Posts tagged with: U.S. Supreme Court

Blog author: jcarter
Wednesday, July 1, 2015

hist-ff-first-amendment-7195911“The U.S. Supreme Court’s decision to make same-sex marriage a constitutional right under the Fourteenth Amendment,” says Zack Pruitt in today’s Acton Commentary, “will generate huge conflicts—in some cases unforeseen—with the First Amendment right to the free exercise of religion.” Fortunately, some legislators are already attempting to do something to prevent such conflicts.

Even before the recent Supreme Court ruling, Senator Mike Lee (R-UT) and Rep. Raúl Labrador (R-ID) introduced legislation to clarify and strengthen religious liberty protections in federal law, by “safeguarding those individuals and institutions who promote traditional marriage from government retaliation.” The First Amendment Defense Act (S. 1598, H.R. 2802) would prevent any federal agency from denying a tax exemption, grant, contract, license, or certification to an individual, association, or business based on their belief that marriage is a union between a man and a woman. For example, the bill would prohibit the IRS from stripping a church of its tax exemption for refusing to officiate same-sex weddings.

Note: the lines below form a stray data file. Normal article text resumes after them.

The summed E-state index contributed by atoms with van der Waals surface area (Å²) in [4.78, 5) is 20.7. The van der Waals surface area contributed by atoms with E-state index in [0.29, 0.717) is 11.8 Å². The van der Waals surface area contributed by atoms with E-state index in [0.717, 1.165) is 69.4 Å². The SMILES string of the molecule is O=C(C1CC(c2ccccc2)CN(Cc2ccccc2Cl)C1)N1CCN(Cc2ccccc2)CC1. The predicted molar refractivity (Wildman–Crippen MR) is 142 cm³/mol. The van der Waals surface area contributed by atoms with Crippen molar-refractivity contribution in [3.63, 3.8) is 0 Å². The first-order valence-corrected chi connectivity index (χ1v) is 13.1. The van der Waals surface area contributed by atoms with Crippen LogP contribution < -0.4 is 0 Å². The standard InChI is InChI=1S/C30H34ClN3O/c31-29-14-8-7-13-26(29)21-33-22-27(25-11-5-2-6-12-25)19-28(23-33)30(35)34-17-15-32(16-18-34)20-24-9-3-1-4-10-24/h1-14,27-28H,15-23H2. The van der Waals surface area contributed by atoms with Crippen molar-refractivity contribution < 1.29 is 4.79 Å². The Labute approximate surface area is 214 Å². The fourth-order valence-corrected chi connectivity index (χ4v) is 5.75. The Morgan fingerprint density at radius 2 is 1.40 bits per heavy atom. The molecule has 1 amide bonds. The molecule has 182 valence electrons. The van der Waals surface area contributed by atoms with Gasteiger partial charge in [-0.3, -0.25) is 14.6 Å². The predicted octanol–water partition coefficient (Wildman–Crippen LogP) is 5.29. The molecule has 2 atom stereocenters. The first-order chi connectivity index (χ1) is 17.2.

The U.S. Supreme Court decided today that it is unconstitutional for a state to declare that marriage is only between one man and one woman. There is nothing in the Constitution that requires states to redefine marriage, but the Court decided that the Due Process Clause prohibits defining marriage as it has been defined for millennia just as it found a right to an abortion in the same Due Process Clause over 40 years ago.

The role of the Court is to rule on the merits of a case based on prior case law and the Constitution. The Court is not to legislate or find ways to make something legal that they personally believe is better for society. When the Court removes an issue from the realm of democracy and imposes its will based on what it perceives as the best public policy, there is a natural resentment that occurs from the people and states opposed to the ruling, particularly when such a ruling has no real basis in constitutional law.